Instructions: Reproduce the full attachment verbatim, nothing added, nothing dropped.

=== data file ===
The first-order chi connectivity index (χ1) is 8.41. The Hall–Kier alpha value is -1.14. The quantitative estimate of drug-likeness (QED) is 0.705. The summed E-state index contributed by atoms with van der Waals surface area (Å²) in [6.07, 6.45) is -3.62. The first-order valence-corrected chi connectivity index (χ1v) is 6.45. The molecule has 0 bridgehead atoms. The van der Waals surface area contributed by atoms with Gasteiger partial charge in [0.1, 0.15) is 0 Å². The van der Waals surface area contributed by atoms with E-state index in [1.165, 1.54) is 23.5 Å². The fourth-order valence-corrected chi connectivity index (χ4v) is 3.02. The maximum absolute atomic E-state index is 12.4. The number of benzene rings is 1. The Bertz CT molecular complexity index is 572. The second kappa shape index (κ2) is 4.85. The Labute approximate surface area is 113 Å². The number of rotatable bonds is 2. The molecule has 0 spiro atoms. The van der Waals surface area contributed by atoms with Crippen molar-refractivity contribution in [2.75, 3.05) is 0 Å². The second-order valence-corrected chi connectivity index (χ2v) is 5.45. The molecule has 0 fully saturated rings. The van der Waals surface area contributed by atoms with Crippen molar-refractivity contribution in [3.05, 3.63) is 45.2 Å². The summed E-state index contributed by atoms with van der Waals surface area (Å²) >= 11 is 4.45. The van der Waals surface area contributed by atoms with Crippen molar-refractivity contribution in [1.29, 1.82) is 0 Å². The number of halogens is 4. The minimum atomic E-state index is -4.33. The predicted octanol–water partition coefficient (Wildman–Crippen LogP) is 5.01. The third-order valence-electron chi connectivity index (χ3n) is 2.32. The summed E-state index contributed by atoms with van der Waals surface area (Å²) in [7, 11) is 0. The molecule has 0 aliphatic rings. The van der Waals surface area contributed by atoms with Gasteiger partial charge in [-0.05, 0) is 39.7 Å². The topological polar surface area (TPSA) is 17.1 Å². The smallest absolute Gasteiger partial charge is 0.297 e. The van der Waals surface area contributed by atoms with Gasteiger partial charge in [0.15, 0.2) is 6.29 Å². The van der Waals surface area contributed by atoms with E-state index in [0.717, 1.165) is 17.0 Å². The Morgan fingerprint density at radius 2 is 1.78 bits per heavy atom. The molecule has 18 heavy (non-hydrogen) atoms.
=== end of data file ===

The first-order chi connectivity index (χ1) is 8.41. The Hall–Kier alpha value is -1.14. The quantitative estimate of drug-likeness (QED) is 0.705. The summed E-state index contributed by atoms with van der Waals surface area (Å²) in [6.07, 6.45) is -3.62. The first-order valence-corrected chi connectivity index (χ1v) is 6.45. The molecule has 0 bridgehead atoms. The van der Waals surface area contributed by atoms with Gasteiger partial charge in [0.1, 0.15) is 0 Å². The van der Waals surface area contributed by atoms with E-state index in [1.165, 1.54) is 23.5 Å². The fourth-order valence-corrected chi connectivity index (χ4v) is 3.02. The maximum absolute atomic E-state index is 12.4. The number of benzene rings is 1. The Bertz CT molecular complexity index is 572. The second kappa shape index (κ2) is 4.85. The Labute approximate surface area is 113 Å². The number of rotatable bonds is 2. The molecule has 0 spiro atoms. The van der Waals surface area contributed by atoms with Crippen molar-refractivity contribution in [2.75, 3.05) is 0 Å². The second-order valence-corrected chi connectivity index (χ2v) is 5.45. The molecule has 0 fully saturated rings. The van der Waals surface area contributed by atoms with Crippen molar-refractivity contribution in [3.05, 3.63) is 45.2 Å². The summed E-state index contributed by atoms with van der Waals surface area (Å²) >= 11 is 4.45. The van der Waals surface area contributed by atoms with Crippen molar-refractivity contribution in [1.29, 1.82) is 0 Å². The number of halogens is 4. The minimum atomic E-state index is -4.33. The predicted octanol–water partition coefficient (Wildman–Crippen LogP) is 5.01. The third-order valence-electron chi connectivity index (χ3n) is 2.32. The summed E-state index contributed by atoms with van der Waals surface area (Å²) in [7, 11) is 0. The molecule has 0 aliphatic rings. The van der Waals surface area contributed by atoms with Gasteiger partial charge in [-0.05, 0) is 39.7 Å². The topological polar surface area (TPSA) is 17.1 Å². The smallest absolute Gasteiger partial charge is 0.297 e. The van der Waals surface area contributed by atoms with Gasteiger partial charge in [0.15, 0.2) is 6.29 Å². The van der Waals surface area contributed by atoms with E-state index in [0.717, 1.165) is 17.0 Å². The Morgan fingerprint density at radius 2 is 1.78 bits per heavy atom. The molecule has 18 heavy (non-hydrogen) atoms.